Election 2018LegislatureNews

ELECTION 2018 | Democrats hang onto control of Colorado House

Author: Marianne Goodland - November 8, 2018 - Updated: November 11, 2018

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The Colorado House of Representatives (Joey Bunch/Colorado Politics-file)

As Democrats captured control of the Colorado state Senate on election night, they maintained their hold on the state House and appear to have added to their advantage.

That’s despite the fact that, as of Wednesday evening, it appeared two and possibly three races would be heading to an automatic recount.

Come 2019, the Democrats will have control over both chambers of the General Assembly to go with their wins in the race for governor, attorney general, secretary of state and treasurer — a one-party hold on state government not seen in decades.

While all 65 House seats were up for election in 2018, various exits and primary losses meant there were 19 open seats in the House with no incumbent on the ballot.

Fifteen members of the House are leaving that body — 10 Republicans and five Democrats, including five term-limited members, all Democrats. Eleven (including one of the five who was term-limited) ran for other offices, such as for county commissioner, state Senate, state treasurer or lieutenant governor (Republican Rep. Lang Sias of Arvada).

The race for Sias’ District 27 seat — Republican Vicki Pyne versus Democrat Brianna Titone — was too close to call as of Wednesday night, with Titone ahead by nine votes — a difference of just 2/100ths of a percentage point — after trailing narrowly in earlier results. An automatic recount would be triggered by a difference of roughly 118 votes.

Then there were three House members who lost their primary races (Republican Reps. Judy Reyher of Swink and Phil Covarrubias of Brighton, and Democratic Rep. Paul Rosenthal of Denver) and another who quit for other reasons (Republican Rep. Tim Leonard of Evergreen). That seat, in House District 25, turned blue for the first time ever, with a win by Democrat Lisa Cutter over Republican Steve Szutenbach, who formerly served as a legislative aide to Sen. Tim Neville of Littleton.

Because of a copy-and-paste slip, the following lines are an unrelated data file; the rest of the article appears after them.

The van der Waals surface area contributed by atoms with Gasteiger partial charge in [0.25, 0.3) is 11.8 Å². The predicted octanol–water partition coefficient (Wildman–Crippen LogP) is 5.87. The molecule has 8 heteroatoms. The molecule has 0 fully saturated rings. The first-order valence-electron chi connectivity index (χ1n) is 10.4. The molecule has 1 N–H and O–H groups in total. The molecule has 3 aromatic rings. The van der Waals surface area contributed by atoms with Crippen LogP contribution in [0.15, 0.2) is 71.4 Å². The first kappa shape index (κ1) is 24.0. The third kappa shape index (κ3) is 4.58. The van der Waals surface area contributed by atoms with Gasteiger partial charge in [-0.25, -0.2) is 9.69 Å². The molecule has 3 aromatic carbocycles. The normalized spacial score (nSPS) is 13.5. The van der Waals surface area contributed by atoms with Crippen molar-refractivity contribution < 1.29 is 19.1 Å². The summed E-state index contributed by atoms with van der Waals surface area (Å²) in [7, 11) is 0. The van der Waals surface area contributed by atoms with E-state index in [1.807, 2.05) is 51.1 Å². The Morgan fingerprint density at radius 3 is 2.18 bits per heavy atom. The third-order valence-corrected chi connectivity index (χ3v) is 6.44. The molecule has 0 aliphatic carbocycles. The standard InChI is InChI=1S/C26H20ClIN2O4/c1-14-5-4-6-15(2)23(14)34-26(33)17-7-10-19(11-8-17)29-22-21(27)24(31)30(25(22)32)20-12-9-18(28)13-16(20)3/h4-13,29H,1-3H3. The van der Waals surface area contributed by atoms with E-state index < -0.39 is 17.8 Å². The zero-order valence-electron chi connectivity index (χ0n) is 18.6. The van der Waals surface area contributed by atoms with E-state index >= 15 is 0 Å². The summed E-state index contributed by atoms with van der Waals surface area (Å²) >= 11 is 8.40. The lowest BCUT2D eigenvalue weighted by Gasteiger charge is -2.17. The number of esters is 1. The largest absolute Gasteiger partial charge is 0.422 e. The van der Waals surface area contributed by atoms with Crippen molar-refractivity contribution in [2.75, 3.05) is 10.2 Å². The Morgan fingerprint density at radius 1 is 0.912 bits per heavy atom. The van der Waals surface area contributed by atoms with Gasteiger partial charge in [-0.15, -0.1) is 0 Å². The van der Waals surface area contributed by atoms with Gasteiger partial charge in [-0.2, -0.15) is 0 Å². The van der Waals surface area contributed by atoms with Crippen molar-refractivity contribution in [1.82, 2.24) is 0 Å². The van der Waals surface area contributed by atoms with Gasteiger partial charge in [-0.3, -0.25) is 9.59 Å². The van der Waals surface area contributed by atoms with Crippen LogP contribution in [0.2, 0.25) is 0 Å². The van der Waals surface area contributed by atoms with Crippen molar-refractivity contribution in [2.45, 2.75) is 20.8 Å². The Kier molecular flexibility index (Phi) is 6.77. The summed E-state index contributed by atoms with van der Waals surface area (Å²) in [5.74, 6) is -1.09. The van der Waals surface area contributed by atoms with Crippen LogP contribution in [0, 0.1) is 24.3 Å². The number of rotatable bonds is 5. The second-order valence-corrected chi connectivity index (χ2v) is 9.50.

Another neck-and-neck race is in House District 47 including Fremont, Otero and parts of rural Pueblo County. The race began with a primary loss by Reyher to fellow Republican Don Bendell. Factors such as voter registrations, campaign fundraising, and primary performance favored the Democrat, Brianna Buontello of Pueblo.

On Tuesday night, Bendell held a 259-vote lead over Buontello. But as of late Wednesday, that advantage had flipped, with Buontello was leading by 54 votes. An automatic recount, based on the total number of votes cast in the district, could be triggered by a difference of less than 149 votes.

And a third race both parties are monitoring is in the Greeley House District 50 seat. Democratic Rep. Dave Young held that seat but was term-limited and he is now the state treasurer-elect. The contest is between Democrat Rochelle Galindo and Republican Michael Thuener.

Thuener previously had been leading by a tiny margin, but as of late Wednesday, Galindo was ahead by 70 votes, a margin of 0.42 points. The 0.5 margin is around 72 votes.

Under Colorado law, a recount is triggered when the difference between two candidates is 0.5 percent of the vote total.